This week's book give-away- the draw closes on Friday 23rd October at 12pm EST. To enter, leave a comment on this post or any of our posts this week.
I thought long and hard about what book I wanted to give away as a welcome to our blog. I debated whether to choose a book that stunned me with brilliant language; an Australian literary classic; or a book that inspired and haunted me. And in the end I decided I just couldn't pick between them, so I figured I'd leave that up to you. This week, I'll offer a choice of one of three books as the prize, and you get to pick which one you want if you win.
All three books are set in World War I, and each of the three books represent three different perspectives on the war: English, Australian and German. I didn't pick any of them because they were war genre or literary fiction. Each one came to mind when I was thinking about books that have had a profound impact on my writing, and I shall elaborate on why to help you decide which one YOU will pick if your name comes out of the hat this Friday. The books are:
REGENERATION, by Pat Barker
FLY AWAY PETER, by David Malouf
ALL QUIET ON THE WESTERN FRONT, by Erich Maria Remarque
First up: Pat Barker's REGENERATION.
The first in a trilogy that includes THE EYE IN THE DOOR and Booker Prize winner THE GHOST ROAD, REGENERATION is based on the real-life experiences of First World War British army officers being treated for shell-shock. The novel features fictionalised versions of real people, including poets Siegfried Sassoon and Robert Graves, and asks what is madness? The soldiers who crumble under the horrific conditions of the battlefield, or the society that keeps patching them up and sending them back to the front?
The book is dryly humourous and beautifully written with an absolute economy of language and a richness of character. The characters are vivid and real, and above all else their madness is understandable. Logical, even. This book made me wonder how any survivor of war could truly come home when the world was, for them, a different place.
Next: FLY AWAY PETER, by Australian author David Malouf.
I confess that I first read this short novella as a school assignment when I was 15, but it really changed my writing life. For the first time I stopped thinking about how the First World War impacted on other countries, and started thinking about what happened in Australia. This might sound a little crazy for someone whose relatives served in both World Wars, but honestly I didn't think too much about *them* or their experiences until after I'd read FLY AWAY PETER. And then I felt I understood a great deal more about those relatives and how they must have felt.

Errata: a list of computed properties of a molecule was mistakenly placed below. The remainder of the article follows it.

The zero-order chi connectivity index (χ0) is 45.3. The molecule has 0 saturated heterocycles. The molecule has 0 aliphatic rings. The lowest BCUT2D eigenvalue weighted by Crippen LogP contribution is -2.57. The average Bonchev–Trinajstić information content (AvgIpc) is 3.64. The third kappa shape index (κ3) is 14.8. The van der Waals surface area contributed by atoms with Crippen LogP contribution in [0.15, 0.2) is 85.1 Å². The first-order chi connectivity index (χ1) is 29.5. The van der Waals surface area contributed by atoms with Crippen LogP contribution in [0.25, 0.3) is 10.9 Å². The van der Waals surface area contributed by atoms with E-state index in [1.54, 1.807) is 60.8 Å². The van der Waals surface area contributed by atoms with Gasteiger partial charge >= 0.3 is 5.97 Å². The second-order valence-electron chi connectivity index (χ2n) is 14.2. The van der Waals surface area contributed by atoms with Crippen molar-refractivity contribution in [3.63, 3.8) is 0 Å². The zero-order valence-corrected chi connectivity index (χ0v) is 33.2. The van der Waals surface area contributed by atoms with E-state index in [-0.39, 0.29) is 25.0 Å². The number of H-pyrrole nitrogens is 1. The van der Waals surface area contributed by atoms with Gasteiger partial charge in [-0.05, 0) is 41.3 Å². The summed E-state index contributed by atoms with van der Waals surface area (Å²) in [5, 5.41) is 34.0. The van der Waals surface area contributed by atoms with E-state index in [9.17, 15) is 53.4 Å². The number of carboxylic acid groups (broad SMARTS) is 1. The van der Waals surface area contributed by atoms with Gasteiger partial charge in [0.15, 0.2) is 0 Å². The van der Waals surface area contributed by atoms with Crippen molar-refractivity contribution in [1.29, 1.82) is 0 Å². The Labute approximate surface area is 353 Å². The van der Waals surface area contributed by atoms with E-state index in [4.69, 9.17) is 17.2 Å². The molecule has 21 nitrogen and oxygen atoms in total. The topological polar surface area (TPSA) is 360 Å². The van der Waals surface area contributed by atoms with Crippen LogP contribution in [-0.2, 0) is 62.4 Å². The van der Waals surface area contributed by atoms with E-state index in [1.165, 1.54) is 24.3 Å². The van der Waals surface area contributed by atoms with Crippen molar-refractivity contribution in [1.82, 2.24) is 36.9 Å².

As well as that deeper understanding, this book showed me what it was to use words as a love letter to the Australian landscape.
The novella tells the story of three people whose lives intersect before the war begins, and examines the impact of the conflict on each of them. It's full of rich and evocative language, and captures the essence of the Queensland wilderness beautifully for the first half of the story. The story is equally stunning in the second half when it follows two of the characters to the trenches of France.
Lastly, a book that will never leave me: ALL QUIET ON THE WESTERN FRONT
The book was written by former WWI German soldier Erich Maria Remarque based on his experiences in the war, and portrays a group of teenagers from the same school class who sign up to serve in the trenches.
Seen through the eyes of one of the boys, the short novel is a dizzying ride through shooting, shelling, and every imaginable horror of the war. Almost worse than the fighting, however, is the separation the soldiers feel from their old lives when they have a chance to visit home on leave.
This story changed my reading (and writing) life. I felt so deeply for all the characters that it showed me a whole new realm of possibility for the emotional impact of a story. To put it simply, I want to be able to write a story that stays with readers the way this story has stayed with me. And one of the most interesting things about this book is that you'd never even know the characters were German if you weren't told. They're just boys.
So, there you have my three choices. Leave a comment to be in the draw, and if you feel like it, tell me- what books have influenced your writing?